In part it reflects additional funding from the UK government – including £320 million from the recent Autumn Statement, largely as a result of decisions to extend business rates relief for the retail, hospitality and leisure sectors in England. But in a continuation of recent trends, much more important has been a big upwards revision in the expected contribution of devolved income tax revenues to the Scottish budget. In the coming year, the SFC now expects devolved income tax revenues to make a net contribution to the 2024–25 budget of £1.4 billion, up from the £0.7 billion it forecast last December. 

In response to questioning following the delivery of the Budget, the Scottish Deputy First Minister and Finance Minister suggested that this was a result of the policy decisions being taken. But the increases in income tax announced (which we discuss further below) only contribute about a tenth of this improvement in the income tax position. Much more important is the fact that underlying revenue forecasts have been revised up substantially following better-than-expected out-turn figures for 2021–22 and a good showing in provisional data for 2022–23 and the current financial year. Two factors underlie this: first is that earnings appear to have grown a little faster in Scotland than in the rest of the UK (rUK) over this period; and second is the fact that Scotland’s lower higher-rate threshold (£43,662 versus £50,270 in rUK) and higher taxes on high earners mean ‘fiscal drag’ is boosting revenues even more than down south. 

The SFC forecasts a further improvement in the net income tax position in 2025–26 and beyond, both because its own forecasts for earnings growth exceed the OBR’s and because of continuing additional ‘fiscal drag’. However, what matters most for the contribution of income tax to the Scottish budget is not the absolute growth in Scottish earnings, it is how that growth compares with growth in earnings in rUK. If it is simply the case that the SFC is more optimistic about earnings growth in general rather than in Scotland in particular, at least some of the forecast boost to Scottish Government funding from income tax revenues may not materialise.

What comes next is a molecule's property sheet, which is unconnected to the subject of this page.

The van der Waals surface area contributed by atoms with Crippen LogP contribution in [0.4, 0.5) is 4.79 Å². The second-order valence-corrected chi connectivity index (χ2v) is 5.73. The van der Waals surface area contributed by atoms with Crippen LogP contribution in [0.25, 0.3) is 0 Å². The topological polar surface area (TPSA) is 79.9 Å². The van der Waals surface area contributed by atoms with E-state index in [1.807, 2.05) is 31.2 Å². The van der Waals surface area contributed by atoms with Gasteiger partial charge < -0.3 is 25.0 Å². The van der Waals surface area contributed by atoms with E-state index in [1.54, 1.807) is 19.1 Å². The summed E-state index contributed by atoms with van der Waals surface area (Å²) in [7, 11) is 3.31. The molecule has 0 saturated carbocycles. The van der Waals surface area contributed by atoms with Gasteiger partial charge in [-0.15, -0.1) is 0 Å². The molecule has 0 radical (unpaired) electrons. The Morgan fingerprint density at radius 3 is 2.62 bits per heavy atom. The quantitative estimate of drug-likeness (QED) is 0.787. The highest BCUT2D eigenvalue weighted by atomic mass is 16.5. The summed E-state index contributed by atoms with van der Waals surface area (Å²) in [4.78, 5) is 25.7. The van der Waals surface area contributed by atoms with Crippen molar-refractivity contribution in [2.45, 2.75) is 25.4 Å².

Scottish Government funding 

These higher forecast income tax revenues, alongside extra UK government funding, and a number of other factors, mean that compared with original Budget plans for 2023–24, funding for day-to-day (resource) spending is set to increase next year by just under 6% in cash terms, equivalent to around 4% in real terms. A significant part of this relates to further increases in spending on Scotland’s devolved social security benefits – partly due to inflation and partly due to the roll-out of Scotland’s more generous benefits. Stripping this out, the amount available for day-to-day spending on public services is set to increase by 2.2% in real terms, compared with original budgets for the current year. These are the comparisons the Scottish Government likes to focus on.

However, the SFC also publishes updated figures for the current financial year. If we instead compare the budget for next year with the latest position for the current year, funding for day-to-day public service spending is set to fall by 0.4% rather than increasing by 2.2%. 

Moreover, despite a bigger cash-terms budget for 2024–25 than expected this time last year, funding for public services is set to be a little lower in real terms than expected a year ago. This reflects the fact that inflation turned out to be higher than expected in 2022–23 (6.7% versus 4.9%) and is expected to be much higher in the current financial year than previously forecast (6.1% versus 3.2%). This higher inflation means next year’s cash-terms funding will stretch less far than it otherwise would.

Spending areas

Comparing planned spending in 2024–25 with initial budgets for 2023–24, how is spending set to change for different services?

Different areas are set to see very different changes. Spending on Justice is set to be 9.1% higher in real terms than initially budgeted for in 2023–24, and funding for the Crown Office and Procurator Fiscal Service (up 10.3%) and the Scottish Parliament budget (up 6.1%) are also set to increase substantially (although these are very small parts of overall funding).